I was recently invited by BookReporter.com to write a guest blog dealing with the giving or receiving of books for the holidays. I decided to write something amusing, but as I started the piece I realized that this was a rather emotional topic for me. You see, when I was eleven years old I learned that a book can bring magic to an otherwise dismal holiday season--or even change one's life.
I spent my formative years in a very small town in
Christmas was always a bit of a tumultuous time at our house. For one, there was the annual battle about the tree. We’d moved to
Floridians who wanted a live Christmas tree had to buy them from merchants who imported evergreens from places where they actually grow, like
So every year, faced with what he viewed as an entirely unnecessary expense, my father threatened to buy a fake tree at the hardware store. Mind you, this was before the Chinese perfected the lovely, life-like silk trees one can buy now. The branches of the hardware store trees looked like long metal pipe cleaners sticking out of a tin pipe covered over with green duct tape. They were meagerly sprinkled with papery green spikes, and molted regularly. A deluxe model came with spray-on snow and a can of pine-scented aerosol spray.
They were hideous.
It took a lot of pleading, whining, and pouting, but every year my siblings and I managed to coerce my father into buying a real tree. I suppose our gifts were commensurately less expensive, but we never made that connection. We were always appropriately grateful that he capitulated. Until the year that he didn’t.
There was no discussion. One afternoon Dad simply came home with the abomination in a box. I watched in horror as he assembled it in the living room, not wanting to believe that he had betrayed us all with such indifference.
Well, everyone else in my family eventually became accustomed to the imposter, but not me. I was repulsed by the nasty thing, and I expressed my opinion loudly and vociferously, to the point where the rest of my family were all more aggravated with me than they were appalled by the Unconscionable Violation of Religious Principals and Holiday Aesthetics that the counterfeit tree represented (not to mention that fake pine smell. Yuk).
Looking back, I think the tree bothered me so much because it represented all the terrifying changes we were facing in our life as a family; my parents’ marriage was crumbling, at times quite publically. But at eleven years old I wasn’t sufficiently self-aware or sophisticated enough to understand my own subconscious reactions. I just hated that phony tree.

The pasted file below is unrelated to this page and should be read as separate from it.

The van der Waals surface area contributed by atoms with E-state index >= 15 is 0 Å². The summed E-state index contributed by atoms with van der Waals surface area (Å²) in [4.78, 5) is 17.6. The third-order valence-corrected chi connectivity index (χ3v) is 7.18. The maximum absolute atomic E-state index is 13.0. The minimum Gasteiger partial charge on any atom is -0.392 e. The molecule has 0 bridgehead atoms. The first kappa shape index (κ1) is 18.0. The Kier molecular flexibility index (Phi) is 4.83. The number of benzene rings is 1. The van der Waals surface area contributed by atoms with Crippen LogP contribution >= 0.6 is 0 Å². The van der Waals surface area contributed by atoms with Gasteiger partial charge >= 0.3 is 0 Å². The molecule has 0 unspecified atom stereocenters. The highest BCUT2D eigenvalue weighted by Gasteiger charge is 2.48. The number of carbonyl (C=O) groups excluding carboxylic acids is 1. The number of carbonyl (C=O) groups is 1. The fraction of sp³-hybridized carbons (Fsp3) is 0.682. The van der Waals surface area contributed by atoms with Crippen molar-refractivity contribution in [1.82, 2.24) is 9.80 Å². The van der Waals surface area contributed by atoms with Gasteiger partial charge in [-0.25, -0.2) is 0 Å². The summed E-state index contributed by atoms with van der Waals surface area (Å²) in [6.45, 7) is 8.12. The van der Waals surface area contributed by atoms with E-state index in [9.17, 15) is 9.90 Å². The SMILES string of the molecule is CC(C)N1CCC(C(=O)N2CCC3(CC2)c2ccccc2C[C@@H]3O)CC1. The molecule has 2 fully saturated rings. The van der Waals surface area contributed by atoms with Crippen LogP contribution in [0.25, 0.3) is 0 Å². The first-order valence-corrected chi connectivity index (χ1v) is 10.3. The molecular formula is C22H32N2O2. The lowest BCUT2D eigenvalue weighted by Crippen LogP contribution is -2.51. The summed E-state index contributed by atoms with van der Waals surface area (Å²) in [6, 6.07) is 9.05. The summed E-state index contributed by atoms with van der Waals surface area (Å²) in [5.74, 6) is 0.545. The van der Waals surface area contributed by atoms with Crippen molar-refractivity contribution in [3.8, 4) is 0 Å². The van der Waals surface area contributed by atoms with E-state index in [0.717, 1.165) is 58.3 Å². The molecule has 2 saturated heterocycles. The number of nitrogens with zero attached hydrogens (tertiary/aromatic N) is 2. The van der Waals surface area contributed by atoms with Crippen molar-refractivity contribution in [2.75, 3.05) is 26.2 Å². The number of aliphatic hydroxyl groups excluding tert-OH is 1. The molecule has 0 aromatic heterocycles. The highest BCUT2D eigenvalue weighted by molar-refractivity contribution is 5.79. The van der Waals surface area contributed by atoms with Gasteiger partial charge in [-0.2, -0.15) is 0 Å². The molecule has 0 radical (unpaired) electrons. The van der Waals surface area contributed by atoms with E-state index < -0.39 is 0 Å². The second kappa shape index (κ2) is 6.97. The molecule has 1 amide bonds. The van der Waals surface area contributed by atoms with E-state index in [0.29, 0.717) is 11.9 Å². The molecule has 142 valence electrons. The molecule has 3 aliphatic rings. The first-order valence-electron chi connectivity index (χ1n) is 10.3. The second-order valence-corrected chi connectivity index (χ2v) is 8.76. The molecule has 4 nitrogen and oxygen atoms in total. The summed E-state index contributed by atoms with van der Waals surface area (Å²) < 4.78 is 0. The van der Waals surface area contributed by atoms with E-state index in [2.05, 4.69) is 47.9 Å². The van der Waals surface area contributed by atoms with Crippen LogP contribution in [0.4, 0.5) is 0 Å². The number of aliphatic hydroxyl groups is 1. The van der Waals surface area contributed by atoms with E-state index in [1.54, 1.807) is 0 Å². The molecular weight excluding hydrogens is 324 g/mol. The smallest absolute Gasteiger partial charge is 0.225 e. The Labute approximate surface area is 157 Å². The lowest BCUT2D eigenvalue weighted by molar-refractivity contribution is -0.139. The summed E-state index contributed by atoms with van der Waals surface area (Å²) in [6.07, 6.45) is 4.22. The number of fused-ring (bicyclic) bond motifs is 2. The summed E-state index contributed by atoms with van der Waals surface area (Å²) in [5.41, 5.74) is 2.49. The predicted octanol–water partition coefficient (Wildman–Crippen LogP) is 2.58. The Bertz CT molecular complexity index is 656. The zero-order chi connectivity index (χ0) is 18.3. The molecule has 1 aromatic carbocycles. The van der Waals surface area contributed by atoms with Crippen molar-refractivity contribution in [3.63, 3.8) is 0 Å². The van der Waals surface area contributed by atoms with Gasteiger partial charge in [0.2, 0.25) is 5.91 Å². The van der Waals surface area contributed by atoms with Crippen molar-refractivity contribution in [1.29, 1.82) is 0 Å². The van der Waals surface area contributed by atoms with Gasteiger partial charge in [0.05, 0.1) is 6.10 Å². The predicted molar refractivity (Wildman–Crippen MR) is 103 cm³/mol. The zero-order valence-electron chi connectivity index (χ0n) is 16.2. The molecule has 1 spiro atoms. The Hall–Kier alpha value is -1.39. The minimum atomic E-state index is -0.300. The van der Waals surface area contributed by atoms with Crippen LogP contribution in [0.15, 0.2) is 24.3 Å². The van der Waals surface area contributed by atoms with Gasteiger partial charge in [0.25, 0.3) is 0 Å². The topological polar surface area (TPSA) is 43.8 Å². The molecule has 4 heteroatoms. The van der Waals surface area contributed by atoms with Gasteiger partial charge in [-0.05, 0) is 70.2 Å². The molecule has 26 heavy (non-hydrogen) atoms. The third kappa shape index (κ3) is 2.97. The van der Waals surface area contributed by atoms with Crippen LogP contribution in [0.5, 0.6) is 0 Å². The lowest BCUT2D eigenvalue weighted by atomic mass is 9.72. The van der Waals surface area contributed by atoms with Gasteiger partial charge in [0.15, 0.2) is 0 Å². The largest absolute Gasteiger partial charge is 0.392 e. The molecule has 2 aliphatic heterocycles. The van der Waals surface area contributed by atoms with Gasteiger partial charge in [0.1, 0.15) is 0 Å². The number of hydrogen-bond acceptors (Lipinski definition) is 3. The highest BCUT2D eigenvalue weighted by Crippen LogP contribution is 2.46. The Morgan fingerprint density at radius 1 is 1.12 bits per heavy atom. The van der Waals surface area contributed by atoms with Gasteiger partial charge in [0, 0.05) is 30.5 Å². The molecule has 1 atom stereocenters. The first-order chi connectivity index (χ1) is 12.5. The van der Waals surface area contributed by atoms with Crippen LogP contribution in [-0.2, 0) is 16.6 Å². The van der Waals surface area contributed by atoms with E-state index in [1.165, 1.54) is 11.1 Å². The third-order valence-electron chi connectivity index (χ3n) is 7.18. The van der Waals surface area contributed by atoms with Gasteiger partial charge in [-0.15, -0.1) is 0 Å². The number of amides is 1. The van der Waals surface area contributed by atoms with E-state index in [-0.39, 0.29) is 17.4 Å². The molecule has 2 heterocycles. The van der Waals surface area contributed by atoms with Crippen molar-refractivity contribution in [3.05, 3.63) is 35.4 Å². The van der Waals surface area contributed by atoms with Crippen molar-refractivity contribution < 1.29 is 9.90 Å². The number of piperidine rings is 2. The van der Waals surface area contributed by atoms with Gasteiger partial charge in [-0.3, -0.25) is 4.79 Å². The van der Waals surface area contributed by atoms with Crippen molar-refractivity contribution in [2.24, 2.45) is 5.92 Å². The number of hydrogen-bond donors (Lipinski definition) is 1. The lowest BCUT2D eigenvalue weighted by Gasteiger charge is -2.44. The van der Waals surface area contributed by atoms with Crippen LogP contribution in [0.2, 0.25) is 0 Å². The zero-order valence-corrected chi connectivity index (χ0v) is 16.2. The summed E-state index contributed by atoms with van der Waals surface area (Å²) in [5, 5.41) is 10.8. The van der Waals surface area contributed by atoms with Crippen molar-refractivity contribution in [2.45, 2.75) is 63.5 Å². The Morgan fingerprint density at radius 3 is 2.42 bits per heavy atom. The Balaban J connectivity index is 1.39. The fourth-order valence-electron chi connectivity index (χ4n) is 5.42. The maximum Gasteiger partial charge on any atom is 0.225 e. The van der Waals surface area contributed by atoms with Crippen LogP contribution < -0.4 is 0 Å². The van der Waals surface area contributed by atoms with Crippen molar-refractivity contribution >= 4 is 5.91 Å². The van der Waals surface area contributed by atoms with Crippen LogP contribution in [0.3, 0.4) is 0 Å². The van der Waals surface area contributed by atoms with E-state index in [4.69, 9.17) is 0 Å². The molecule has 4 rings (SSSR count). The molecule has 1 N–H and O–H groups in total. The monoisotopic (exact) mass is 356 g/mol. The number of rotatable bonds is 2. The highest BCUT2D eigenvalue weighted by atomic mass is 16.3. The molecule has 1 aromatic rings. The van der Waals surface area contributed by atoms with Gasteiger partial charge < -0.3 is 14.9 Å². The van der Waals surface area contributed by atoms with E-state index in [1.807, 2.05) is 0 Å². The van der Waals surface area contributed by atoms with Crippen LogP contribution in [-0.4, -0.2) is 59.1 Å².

One afternoon during the school holidays I went to the library to sulk and distract myself from the tragedy of the bogus tree and all the other unpleasantries that had boiled to the surface of our lives that Christmas. The library was my home away from home. It was my sanctuary.
On that particular day I had grabbed a Victoria Holt gothic romance and settled into my favorite chair, ready to escape to the land of my imagination, when I suddenly started to cry. I tried not to make any noise, but I wasn’t entirely successful; I guess the loud sniffing gave me away, for I soon felt a gentle presence next to me and uncovered my eyes to see one of the librarians standing there, holding a Kleenex.
“Is everything all right?” she asked.
I reached for the Kleenex and shook my head. “My dad bought a fake tree this year.”
She looked a little skeptical, no doubt wondering why that alone would cause me such grief, but deciding not to inquire further. “Sometimes when Christmas doesn’t go the way you plan, good things come out of it,” she responded, and then it was my turn to look dubious.
She smiled down at me. “Wait just a moment,” she said. “I’ll be right back.”
I took this opportunity to blow my nose rather loudly. She reappeared with a book in her hand. “Have you ever read this?” she asked, holding it out to me.
I took the book from her. “Little Women,” I read aloud. “What’s it about?”
She paused before answering. “It’s about a Christmas that doesn’t go quite right, and how that eventually leads to good things, and it’s about a family that has some terrible problems but a lot of fun, too, because they all love each other. Mostly it’s about a young girl named Joe. She reminds me of you.”
“She does?” Now this was unexpected. This was high praise. A character in a book? Me? I opened the book to first page.
“Christmas won’t be Christmas without any presents,” grumbled Joe, lying on the rug,” I read. And I kept reading. The librarian slipped away. I read and read until the lights above me blinked on and off, signaling that the library was about to close. The sun was setting. I would make it home just before dark if I rode at top speed. I bolted to the checkout desk.
“Merry Christmas,” my librarian said to me as I handed her my library card. And I smiled a smile that felt like the first real smile I’d smiled in days.
With the book safely in my bike basket I pedaled furiously toward home; my mind raced just as quickly. What if my father had been sent away to war? What if my little sister had come down with scarlet fever? Was I really like Joe? I certainly loved making up plays and writing stories. And I was bossy and stubborn. Could that really be me?
By the time I finished the book the next day, I knew that it could be me. It was me. Like Joe and her creator, I was a writer. I just was.
And the first story I wrote after finishing that book was about a little Christmas tree, and a boy lost in the forest, who finds his way home by following the lights that magically appear on the tree before him.
I, too, had found a way out of the darkness.
Originally posted on www.BookReporter.com at http://blog.bookreporter.com/blog/2010/12/ml-malcolm-fake-trees-and-real-writers